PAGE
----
Southern Pygmy Perch are small in stature, but they are in danger of disappearing altogether in NSW without efforts to restore habitat and create new breeding populations to give this little fish a fighting chance.
OzFish Unlimited - Australia’s fishing conservation charity, Landcare NSW and the NSW Department of Primary Industries - Fishing have been working hard in a collaborative project to help restore their numbers.
The organisations have restored fish habitats at Oolong Creek, 80km north of Canberra, to support the dwindling population of the species (Nannoperca australis), a small fish that grows to a maximum size of a mere 85mm.
OzFish’s River Repair Bus members and a hardy band of volunteers from Gunning District Landcare have remove invasive woody weeds from the tributary of Jerrawa Creek.
They have also helped renowned fish ecologist Associate Professor Mark Lintermans from the University of Canberra and staff from the NSW Department of Primary Industries Fisheries to catch Southern Pygmy Perch at a wild breeding area.
A variety of nets were used to take a subset of around 200 of them to a site upstream of a waterfall so they can establish a population away from the threat of alien species.
In NSW there are only three populations that remain after widespread loss of habitat and predation from alien species like redfin and carp. The Southern Pygmy Perch is listed as an endangered species in NSW.
They are a great natural indicator of the health of our waterways – in larger streams they are an important food source for larger fish like golden perch and Murray cod as well as birds like wild heron.
“Once abundant across the state, the species has suffered major population declines and is now only found in minimal locations in NSW,” Braeden Lampard, OzFish’s Murray-Darling Basin Senior Program Manager, said.
“If action isn’t taken to preserve and support their numbers, there is a very real threat they could become extinct.”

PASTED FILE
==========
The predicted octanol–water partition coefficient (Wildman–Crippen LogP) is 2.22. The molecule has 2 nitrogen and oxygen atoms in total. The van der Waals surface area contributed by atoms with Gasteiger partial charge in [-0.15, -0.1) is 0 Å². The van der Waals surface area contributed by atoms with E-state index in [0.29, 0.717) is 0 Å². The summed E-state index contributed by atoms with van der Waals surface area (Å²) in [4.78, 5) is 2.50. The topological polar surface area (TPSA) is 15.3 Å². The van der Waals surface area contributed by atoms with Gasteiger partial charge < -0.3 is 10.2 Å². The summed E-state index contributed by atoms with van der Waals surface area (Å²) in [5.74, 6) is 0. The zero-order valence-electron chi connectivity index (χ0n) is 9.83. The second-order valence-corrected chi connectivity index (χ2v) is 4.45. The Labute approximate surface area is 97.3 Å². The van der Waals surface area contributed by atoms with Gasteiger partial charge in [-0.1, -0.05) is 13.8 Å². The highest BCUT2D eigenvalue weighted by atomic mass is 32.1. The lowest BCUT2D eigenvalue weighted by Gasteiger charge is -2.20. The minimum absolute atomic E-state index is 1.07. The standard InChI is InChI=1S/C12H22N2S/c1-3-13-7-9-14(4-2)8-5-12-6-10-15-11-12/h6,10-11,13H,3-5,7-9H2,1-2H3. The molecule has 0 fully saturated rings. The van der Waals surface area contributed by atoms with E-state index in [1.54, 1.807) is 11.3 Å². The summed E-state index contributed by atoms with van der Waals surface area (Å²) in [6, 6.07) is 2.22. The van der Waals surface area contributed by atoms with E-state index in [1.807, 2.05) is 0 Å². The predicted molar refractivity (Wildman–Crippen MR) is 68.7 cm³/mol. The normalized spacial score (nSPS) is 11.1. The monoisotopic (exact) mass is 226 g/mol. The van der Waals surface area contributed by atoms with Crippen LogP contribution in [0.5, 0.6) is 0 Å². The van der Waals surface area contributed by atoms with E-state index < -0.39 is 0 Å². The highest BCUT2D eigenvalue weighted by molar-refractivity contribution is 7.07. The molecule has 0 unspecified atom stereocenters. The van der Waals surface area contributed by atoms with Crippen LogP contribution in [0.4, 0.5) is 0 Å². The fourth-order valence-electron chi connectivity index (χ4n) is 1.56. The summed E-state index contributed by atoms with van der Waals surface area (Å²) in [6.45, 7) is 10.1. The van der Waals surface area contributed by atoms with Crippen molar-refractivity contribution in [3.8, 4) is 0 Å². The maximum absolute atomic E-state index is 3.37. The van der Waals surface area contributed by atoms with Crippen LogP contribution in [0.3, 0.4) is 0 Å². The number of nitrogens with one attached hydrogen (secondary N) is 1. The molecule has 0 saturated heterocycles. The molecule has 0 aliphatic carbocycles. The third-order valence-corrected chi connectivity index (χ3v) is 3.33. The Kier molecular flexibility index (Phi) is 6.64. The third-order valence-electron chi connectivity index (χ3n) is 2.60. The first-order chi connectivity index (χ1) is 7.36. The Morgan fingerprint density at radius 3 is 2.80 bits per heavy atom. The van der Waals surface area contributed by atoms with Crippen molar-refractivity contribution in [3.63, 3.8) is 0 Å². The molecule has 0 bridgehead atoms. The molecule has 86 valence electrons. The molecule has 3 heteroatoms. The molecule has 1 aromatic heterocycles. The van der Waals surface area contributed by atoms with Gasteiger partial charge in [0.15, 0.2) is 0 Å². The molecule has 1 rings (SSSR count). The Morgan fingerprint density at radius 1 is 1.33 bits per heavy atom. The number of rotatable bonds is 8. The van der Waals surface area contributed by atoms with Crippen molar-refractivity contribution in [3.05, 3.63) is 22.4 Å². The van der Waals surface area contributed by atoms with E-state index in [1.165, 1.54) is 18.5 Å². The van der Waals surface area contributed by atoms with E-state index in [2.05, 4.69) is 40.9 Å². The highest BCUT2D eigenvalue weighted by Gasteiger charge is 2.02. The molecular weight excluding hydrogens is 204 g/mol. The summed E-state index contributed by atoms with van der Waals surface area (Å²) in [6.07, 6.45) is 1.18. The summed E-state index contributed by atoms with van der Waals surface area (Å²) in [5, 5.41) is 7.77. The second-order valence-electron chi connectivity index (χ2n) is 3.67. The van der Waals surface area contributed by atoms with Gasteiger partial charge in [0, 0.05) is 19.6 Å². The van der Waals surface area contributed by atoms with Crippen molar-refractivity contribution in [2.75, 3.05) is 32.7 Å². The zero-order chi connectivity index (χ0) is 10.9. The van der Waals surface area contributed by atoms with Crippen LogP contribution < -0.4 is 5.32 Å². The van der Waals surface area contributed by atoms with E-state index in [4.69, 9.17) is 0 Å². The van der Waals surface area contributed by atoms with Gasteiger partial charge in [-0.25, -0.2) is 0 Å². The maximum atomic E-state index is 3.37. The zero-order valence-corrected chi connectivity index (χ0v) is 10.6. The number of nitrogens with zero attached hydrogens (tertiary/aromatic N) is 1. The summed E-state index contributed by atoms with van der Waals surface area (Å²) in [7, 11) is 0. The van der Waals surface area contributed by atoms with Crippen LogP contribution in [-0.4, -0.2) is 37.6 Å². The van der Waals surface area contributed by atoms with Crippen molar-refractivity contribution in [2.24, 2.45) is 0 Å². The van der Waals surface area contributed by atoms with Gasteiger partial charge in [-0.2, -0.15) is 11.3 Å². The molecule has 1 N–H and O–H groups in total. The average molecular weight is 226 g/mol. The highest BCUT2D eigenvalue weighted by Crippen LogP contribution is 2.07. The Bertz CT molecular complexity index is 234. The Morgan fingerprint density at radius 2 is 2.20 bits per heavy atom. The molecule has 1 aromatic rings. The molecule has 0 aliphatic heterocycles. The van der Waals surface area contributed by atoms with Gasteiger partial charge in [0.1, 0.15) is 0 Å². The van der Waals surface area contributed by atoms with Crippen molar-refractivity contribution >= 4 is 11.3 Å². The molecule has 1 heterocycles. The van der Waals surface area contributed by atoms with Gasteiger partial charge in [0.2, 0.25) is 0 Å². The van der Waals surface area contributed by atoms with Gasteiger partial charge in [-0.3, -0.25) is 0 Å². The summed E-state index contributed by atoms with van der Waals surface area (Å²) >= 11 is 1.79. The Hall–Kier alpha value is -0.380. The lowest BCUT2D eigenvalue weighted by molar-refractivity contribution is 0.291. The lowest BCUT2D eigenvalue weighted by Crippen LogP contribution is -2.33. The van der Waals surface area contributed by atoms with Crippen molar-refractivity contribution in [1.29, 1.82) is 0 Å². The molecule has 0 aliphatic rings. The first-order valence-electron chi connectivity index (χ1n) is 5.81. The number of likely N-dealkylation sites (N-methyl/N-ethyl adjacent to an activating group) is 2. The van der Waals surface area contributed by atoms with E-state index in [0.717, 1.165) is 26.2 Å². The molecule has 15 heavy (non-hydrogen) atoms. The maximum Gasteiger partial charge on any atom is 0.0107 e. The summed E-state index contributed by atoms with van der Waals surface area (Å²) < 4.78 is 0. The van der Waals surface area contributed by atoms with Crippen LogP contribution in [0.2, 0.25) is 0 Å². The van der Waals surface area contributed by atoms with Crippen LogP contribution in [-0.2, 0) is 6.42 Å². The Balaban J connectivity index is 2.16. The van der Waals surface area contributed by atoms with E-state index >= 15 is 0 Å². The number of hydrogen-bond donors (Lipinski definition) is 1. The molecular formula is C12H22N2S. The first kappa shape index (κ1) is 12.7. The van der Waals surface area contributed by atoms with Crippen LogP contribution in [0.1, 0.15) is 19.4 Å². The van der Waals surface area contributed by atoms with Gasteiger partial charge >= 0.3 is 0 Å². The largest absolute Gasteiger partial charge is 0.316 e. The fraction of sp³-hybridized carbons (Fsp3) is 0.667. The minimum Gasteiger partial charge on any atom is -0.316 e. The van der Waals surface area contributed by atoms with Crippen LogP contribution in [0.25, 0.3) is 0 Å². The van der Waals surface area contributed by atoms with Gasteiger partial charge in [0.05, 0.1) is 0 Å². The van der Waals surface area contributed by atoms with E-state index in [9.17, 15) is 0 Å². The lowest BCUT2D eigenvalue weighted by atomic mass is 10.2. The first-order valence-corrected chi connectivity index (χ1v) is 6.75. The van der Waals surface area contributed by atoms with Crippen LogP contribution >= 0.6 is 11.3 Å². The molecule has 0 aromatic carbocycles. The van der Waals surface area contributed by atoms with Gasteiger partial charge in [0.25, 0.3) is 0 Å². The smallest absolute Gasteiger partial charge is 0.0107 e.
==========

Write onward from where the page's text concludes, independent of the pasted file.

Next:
Professor Lintermans said they would continue to monitor the site and translocate more Southern Pygmy Perch in the coming years.
“For threatened fish translocation, the ideal measure is that you have offspring of offspring. The fish that you've put in there have grown up and bred and then the offspring from that breeding have grown up and bred so you have three generations of fish in a population.
“Then you're confident that you know it's going to stick.”
Luke Pearce, the NSW Department of Primary Industries Senior Fisheries Manager - Habitat & Threatened Species Unit, said further potential sites had been identified to be natural hatcheries that would continue repopulation efforts in the region.
He added that it was important to highlight that redfin are not only an alien species but highly damaging, along with carp, to native fish, particularly small-bodied species like the Southern Pygmy Perch.
“It’s astounding how many people I come across who think redfin are a native species and that they’re benign in their impact. They’re so voracious and abundant and they breed up in big numbers,” he said.
“They invade new areas and there’s an explosion in the population where they dominate the system. In that initial boom is when the real damage is done - they can decimate populations of natives and wipe them out.”
The first stage of the Oolong Creek project involved removing woody weeds, such as crack willow, blackberry, and white poplar, which are negatively impacting the waterway habitat along a 2km stretch of the creek from the Gary Cosgrove Bridge.
The project is part of OzFish’s Driving Fish Habitat Action partnership with Landcare NSW, in collaboration with Dalton Community Association, NSW DPI Fisheries, and renowned researcher Mark Lintermans, with funding support from the NSW Recreational Fishing Trusts, the Australian Government through the CRC Program, and BCF – Boating, Camping, Fishing.
Dropbox of images available (please credit OzFish Unlimited): https://www.dropbox.com/sh/3xkmvy5sfjokwnw/AADDrEqVA05LMGvF7BW2LwcHa?dl=0
If you would like to know more about the project or get involved become a member of OzFish online at www.ozfish.org.au or contact 1800 431 308.
OzFish Unlimited is a national environmental conservation charity established to improve the health of our rivers, lakes and estuaries. It is a member-based organisation dedicated to make our fishing grounds healthy, vibrant and more productive. Their active work includes; habitat restoration such as resnagging, riverbank planting, clean-ups, fishways, shellfish reefs and educational and community capacity building programs.
If you would like further information or to interview Braeden Lampard or Mark Lintermans about the project, please contact OzFish Unlimited Communications Manager Paul Suttor
0421 491 229 | email@example.com